April in the Southern California Garden
Each month has its special joys and tasks in the garden. Below is a suggested calendar for April. Remember
that gardening depends on the weather, so tasks, bloom season and activities may vary from year to year.
Best of Show:
Tree/shrub: *Carpenteria californica, Ceanothus spp., Peritoma arborea (Cleome isomeris), Malacothamnus fasciculatus;
Smaller shrubs:Calystegia macrostegia, Camissonia cheiranthifolia, Constancea (Eriophyllum) nevinii, Coreopsis species,
Dendromecon rigida, Diplacus spp., Encelia spp., Gambelia (Galvezia) speciosa, *Keckiella antirrhinoides, Lupinus albifrons,
Malacothamnus clementinus, *Perityle incana, Salvia leucophylla, Trichostema lanatum, * Venegasia carpesioides;
Annuals/perennials/bulbs: *Allium unifolium, * Aristida purpurea, Bloomeria crocea, Camissonia spp., Clarkia spp.,
Dichelostemma capitatum, Erigeron ‘Arthur Menzies’ , Gilia spp., Iris douglasiana, *Heuchera spp., Layia platyglossa, Lupinus
(annual), Malacothrix saxatilis, *Mentzelia lindleyi, Nemophila menziesii, Platystemon californicus, Salvia (annual), Sidalcea
malviflora, Sisyrinchium bellum, Stachys spp., Trifolium spp.
Fruits/berries: lemons and tangerines are still very showy
Foliage: shiny green new Ceanothus leaves
• Take home one new idea from the garden tours or visiting native plant/botanic gardens. Plan how to incorporate that idea into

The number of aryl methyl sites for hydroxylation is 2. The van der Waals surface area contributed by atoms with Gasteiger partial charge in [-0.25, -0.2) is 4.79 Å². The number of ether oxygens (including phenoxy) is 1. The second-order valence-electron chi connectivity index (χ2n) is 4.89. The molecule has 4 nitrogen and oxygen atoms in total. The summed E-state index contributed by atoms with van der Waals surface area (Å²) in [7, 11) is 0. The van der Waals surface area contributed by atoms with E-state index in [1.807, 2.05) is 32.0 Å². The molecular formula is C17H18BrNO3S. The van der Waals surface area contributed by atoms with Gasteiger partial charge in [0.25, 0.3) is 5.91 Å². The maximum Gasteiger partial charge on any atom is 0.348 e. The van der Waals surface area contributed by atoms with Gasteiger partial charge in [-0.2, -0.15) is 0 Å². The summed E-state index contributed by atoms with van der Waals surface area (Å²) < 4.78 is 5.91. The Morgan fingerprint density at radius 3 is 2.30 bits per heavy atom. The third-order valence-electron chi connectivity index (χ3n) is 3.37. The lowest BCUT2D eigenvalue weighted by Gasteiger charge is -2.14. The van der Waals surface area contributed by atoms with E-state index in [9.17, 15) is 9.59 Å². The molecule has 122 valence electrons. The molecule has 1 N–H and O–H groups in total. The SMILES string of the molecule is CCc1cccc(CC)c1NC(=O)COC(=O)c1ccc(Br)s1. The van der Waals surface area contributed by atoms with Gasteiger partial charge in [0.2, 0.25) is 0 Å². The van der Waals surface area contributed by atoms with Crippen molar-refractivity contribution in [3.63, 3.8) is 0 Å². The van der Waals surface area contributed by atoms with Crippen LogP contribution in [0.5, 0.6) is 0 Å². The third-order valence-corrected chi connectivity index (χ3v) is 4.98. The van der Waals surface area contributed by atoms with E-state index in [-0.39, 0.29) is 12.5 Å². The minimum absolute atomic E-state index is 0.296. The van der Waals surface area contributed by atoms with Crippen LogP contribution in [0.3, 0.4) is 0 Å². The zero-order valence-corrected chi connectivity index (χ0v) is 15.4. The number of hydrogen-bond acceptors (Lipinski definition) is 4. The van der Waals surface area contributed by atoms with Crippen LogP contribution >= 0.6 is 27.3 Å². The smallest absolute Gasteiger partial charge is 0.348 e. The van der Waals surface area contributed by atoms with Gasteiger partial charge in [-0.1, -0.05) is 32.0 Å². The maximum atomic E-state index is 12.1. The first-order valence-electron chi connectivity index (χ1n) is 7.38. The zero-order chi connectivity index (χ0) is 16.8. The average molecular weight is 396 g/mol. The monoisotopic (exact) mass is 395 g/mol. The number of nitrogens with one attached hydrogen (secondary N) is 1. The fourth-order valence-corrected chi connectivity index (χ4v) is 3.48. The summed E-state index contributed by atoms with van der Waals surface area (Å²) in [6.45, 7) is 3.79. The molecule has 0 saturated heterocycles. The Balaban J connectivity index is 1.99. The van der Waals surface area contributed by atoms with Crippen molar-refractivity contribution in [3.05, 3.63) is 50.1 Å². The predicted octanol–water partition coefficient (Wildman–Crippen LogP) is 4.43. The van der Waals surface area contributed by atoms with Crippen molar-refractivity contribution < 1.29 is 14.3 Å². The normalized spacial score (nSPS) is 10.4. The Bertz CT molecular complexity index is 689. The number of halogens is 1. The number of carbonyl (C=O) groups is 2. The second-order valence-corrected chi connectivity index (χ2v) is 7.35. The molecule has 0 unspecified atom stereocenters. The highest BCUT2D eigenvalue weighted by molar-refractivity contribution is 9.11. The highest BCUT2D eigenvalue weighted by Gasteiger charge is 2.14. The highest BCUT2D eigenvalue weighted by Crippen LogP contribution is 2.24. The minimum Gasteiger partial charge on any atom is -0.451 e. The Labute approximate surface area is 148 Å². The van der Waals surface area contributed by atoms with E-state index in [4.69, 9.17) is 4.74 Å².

your garden this year
• Visit spring plant sales; purchase judiciously
• Fertilize containers if needed
• From seed: Collect seed from early spring wildflowers; still time to start traditional summer veggies like squash, bean, melons,
• Excellent month for planting bog and pond/pool plants
• Plant riparian species and desert species from spring through summer
• Taper off water for early spring bulbs when the leaves start to wither
• Taper off water for early spring wildflowers
• Check hoses, soaker hoses and drip irrigation; repair & replace as needed
• Check soils as they begin to dry out. Turn on irrigation or begin routine summer watering schedule when appropriate
• Give the garden a last good soaking. Do it during a cool period to simulate rain
Tip-prune (pinch) to promote fullness (if not already in bloom):
• Diplacus spp,
• Plants in Mint Family (Mentha arvense; Monardella spp; Lepechinia fragrans, Clinopodium/Satureja; Stachys ),
• Gambelia (Galvezia) speciosa
• Ribes viburnifolium
Rejuvenate and prune pond/pool and rain garden wetland plants (if not done already)
Weeds/Diseases/Pests: major weeding month
• Weedy grasses: Crabgrass, Bermuda Grass, Kikuyu grasses start to grow with warm weather
• Look particularly for the following weeds: Common knotweed, Wild radish, Prickly lettuce, Prickly ox-tongue, Wild mustard.
Remove while they’re small.
• Collect dry seeds from early wildflowers (except Lupine); parch and use as a seasoning/flavoring agent
• Prune some leaves from Salvias; dry for later use
• Use the ‘mint’ cuttings for fresh mint tea, other uses
• Press spring flowers in a plant press for use in greeting cards, bookmarks, etc.
Enjoying the garden: major enjoying month
• Make a bouquet of spring wildflowers for your table
• Enjoy the spring peak of bloom; get out in your garden as much as possible – sit and enjoy the show you created!
• Watch for butterflies – photograph them on your spring flowers
• Go on the CNPS and Theodore Payne Foundation spring garden tours – bring your camera and notebook. Don’t be afraid to ask
• Celebrate California Native Plant Week (4/16 to 4/24) and Earth Day (4/22)
• Invite a friend over; tell them about your native plants